I think that while it is great to talk about the things that female athletes face, I think there are issues boys face that get overlooked when we set the men's version of sport as the example, the norm, to which we compare the girls side. Men have three-times the rate of suicide as women. Men are more likely to isolate themselves when struggling, and suffer from the effects of toxic masculinity. Being a man often involves a narrow set of behaviors that are "acceptable," and sensitivity and talking about feelings is often discouraged.

How many male runners end up injured because they feel like they need to tough through pain? How many boys over train because they are scared of being perceived as weak? How many boys make dumb decisions because they don't want to hear the ultimate put down, which is a word for female anatomy, which certainly doesn't help with any of this equality business.

There is plenty of research that shows how important community, talking about feelings, and deep relationships are to good health. Also, the latest research on RED-S shows that boys and girls are both effected, and that boys have been silent victims thanks to our insistence on making eating disorders a women's issue for so long. Equality isn't just about girls getting the things boys have. It is also about removing the restraints we've put on men's social and emotional development for the sake of a limited view of "being men."

Which by the way, I must point out that a lot of what defines being a man is described as not being "like a woman." Both men and women deserve the opportunity to be strong and sensitive in the ways that are natural for them without having things socialized out of them. They would be more likely to reach their potential as athletes and humans. The bigger the picture, the better are world would be. We need to work together to help people.

 

From Scott Christensen of Stillwater Area High School who has had five state cross country team championships and five state track & field championships:

You are right about 7th, 8th and 9th grade girls typically being much more competitive than males of the same age. There are well documented growth and development issues that account for this phenomenon. On the other hand, I have never seen young girls run distance races in the Olympics either. Women, not kids, run in the Olympics, so many, many girls must get progressively better at distance running as they pass through puberty and grow into women. The problem is only sociological because all involved make it the way it should not be. They use it as an excuse for stagnant development.

Some young girls have well-developed VO2 max systems for their body size - large hearts, greater blood volume, prolific capillarization, huge oxygen carrying capacity. Small bodies, large engines. Most of them train the same way by just going out and running mileage. They are good at it, and most athletes, if allowed to, will train at what they are already good at. These young small bodies win races with very simple aerobic training, and they believe it will always be that way.

However, biologically things change. A body matures. The VO2 max value stays the same because the training stimulus never changes, but the body changes and adds 20 pounds. Same size engine, bigger car, so running economy starts to be less efficient. Often times, they continue to train the only way they ever have, that is with almost all simple steady state aerobic stimuli that they have always used. With worsened running economy, their performance slips and people (themselves, their coaches, their parents) panic.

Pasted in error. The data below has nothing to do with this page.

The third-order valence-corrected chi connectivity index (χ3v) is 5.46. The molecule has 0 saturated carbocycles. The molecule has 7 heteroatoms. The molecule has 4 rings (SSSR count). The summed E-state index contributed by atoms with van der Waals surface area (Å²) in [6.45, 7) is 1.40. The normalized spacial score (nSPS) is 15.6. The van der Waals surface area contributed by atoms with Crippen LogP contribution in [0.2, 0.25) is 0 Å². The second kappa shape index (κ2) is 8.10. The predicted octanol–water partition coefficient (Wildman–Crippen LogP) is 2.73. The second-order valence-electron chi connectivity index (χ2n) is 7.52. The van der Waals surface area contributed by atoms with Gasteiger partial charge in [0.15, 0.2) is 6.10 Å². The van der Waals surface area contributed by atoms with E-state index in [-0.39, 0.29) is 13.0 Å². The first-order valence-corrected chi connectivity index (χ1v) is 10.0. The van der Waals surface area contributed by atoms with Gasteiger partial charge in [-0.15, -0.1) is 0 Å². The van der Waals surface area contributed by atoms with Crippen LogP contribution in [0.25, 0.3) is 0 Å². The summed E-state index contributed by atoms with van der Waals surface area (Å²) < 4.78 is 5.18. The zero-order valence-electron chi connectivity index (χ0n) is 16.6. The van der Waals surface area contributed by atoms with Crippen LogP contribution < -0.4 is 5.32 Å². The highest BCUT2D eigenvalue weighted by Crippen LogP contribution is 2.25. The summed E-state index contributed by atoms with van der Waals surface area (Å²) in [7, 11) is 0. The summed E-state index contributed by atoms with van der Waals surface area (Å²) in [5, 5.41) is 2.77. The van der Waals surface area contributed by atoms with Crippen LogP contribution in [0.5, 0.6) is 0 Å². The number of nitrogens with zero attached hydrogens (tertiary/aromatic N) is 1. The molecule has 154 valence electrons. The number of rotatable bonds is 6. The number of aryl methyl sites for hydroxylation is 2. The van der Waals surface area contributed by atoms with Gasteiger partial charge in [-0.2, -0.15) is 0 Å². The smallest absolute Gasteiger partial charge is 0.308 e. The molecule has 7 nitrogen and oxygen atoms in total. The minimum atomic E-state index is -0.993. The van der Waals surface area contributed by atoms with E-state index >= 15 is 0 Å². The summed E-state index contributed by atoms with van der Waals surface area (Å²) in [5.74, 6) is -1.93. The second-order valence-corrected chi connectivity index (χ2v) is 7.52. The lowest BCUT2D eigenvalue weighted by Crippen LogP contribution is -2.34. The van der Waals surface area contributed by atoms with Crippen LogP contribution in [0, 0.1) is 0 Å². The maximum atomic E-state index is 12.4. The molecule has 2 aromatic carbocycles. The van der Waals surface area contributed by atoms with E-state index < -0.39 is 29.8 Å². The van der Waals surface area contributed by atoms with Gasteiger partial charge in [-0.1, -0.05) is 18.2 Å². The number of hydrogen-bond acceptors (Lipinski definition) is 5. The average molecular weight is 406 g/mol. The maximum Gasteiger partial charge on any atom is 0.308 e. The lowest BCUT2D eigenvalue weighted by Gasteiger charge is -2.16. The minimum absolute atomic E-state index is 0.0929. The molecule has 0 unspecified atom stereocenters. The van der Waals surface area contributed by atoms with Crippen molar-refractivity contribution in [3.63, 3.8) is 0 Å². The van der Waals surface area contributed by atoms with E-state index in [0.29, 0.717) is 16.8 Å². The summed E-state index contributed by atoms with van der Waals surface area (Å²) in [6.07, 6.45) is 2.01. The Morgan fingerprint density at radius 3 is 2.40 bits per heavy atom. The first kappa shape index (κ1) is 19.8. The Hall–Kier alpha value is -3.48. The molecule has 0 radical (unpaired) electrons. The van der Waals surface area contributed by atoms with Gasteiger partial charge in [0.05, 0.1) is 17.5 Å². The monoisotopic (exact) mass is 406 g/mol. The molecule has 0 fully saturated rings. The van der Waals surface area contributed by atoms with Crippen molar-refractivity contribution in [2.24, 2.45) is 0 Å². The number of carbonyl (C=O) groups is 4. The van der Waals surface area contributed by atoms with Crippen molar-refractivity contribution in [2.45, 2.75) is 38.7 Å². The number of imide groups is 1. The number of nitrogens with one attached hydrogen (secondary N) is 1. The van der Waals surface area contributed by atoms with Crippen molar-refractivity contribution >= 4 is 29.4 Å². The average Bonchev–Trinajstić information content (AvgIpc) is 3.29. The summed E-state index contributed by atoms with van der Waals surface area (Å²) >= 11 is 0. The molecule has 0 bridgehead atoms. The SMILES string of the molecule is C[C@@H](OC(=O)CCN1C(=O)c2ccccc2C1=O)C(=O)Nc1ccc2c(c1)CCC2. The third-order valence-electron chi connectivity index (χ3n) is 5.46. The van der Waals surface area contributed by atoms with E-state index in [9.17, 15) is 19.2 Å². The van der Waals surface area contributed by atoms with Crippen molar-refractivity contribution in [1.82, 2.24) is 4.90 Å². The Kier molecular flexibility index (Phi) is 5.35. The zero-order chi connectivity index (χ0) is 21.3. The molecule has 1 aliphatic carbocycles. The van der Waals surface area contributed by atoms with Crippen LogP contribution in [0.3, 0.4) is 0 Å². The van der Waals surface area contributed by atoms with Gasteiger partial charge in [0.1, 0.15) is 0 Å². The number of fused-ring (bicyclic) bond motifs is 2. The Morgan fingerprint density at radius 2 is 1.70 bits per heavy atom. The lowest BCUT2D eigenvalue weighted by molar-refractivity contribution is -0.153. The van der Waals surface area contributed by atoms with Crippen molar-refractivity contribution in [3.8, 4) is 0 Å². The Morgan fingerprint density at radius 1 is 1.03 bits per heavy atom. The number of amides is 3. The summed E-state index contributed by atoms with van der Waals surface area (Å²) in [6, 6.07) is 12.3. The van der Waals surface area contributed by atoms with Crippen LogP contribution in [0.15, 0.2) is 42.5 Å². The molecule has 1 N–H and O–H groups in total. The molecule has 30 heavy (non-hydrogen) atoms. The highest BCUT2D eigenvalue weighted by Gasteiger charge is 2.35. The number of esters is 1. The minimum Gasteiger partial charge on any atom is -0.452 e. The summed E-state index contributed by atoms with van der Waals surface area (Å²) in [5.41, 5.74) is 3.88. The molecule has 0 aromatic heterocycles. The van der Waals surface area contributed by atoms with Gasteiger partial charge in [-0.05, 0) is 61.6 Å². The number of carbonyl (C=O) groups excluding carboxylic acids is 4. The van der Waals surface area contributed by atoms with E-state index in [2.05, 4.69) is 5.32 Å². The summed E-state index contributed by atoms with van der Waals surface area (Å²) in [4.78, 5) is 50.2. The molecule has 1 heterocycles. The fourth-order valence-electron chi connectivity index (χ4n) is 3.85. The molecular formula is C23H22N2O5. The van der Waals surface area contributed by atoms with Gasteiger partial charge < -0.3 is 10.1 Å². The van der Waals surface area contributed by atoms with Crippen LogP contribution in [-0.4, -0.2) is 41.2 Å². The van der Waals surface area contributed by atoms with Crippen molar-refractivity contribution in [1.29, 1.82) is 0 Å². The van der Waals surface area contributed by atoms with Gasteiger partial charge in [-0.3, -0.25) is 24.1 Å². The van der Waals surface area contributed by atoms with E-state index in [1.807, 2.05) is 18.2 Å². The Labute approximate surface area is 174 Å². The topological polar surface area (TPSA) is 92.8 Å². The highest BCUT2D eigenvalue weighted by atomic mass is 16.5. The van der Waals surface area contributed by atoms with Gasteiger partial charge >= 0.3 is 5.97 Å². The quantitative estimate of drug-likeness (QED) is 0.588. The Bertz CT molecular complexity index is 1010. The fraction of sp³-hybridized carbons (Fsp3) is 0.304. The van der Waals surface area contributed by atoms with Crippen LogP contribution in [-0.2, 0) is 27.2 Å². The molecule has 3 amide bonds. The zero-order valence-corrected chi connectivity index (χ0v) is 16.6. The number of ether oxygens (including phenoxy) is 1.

The wise coach will prescribe a different form of aerobic stimulus like frequent hard lactate threshold running and dump the general miles that have always worked. The wise coach will bring in lots of anaerobic stimulus to develop that underdeveloped energy system and let that energy system take more of the race energy producing chore. The wise coach will add lots of plyometrics, max speed work like 30 meter flys, and resistance work like deadlifts to stiffen the ligementous joint tissues and increase the cross sectional diameter of the muscle fibers in the parts off the body that are responsible for running.

Instead, coaches usually simply blame the girl "going through changes." But look at the 22 teams at Nike Cross Nationals every year - most of the girls that run there are juniors and seniors. Many of the same schools like Wayzata, Fayetteville-Manilus, and Saratoga Springs all return to NXN often with juniors and seniors. Those wise coaches have figured it out, while other average coaches have abandoned their younger and now older good female runners simply for getting bigger and then make excuses with no validation like "she got bigger, we all know what happens." Ridiculous. 

Boys can go through the very same issues, they are just two years behind the girls. The wise coach will train boys with stagnant development by using the same strategy outlined above. It is not a gender issue and never has been. It is a growth and development issue. I always put few performance expectations on our 9th and 10th grade boys in meets and in very hard practices. We want them to learn how to practice correctly and with passion, and not just try to accomplish monster workouts. Their day will come, and they need to be ready for it emotionally. Over-racing both young boys and girls is a big problem in track and cross country. It resembles AAU basketball or youth soccer. Coaches struggle for creative practice ideas that give athletes happiness so they schedule lots of races or games so they do not have to think about sensational, sequential practice periodization.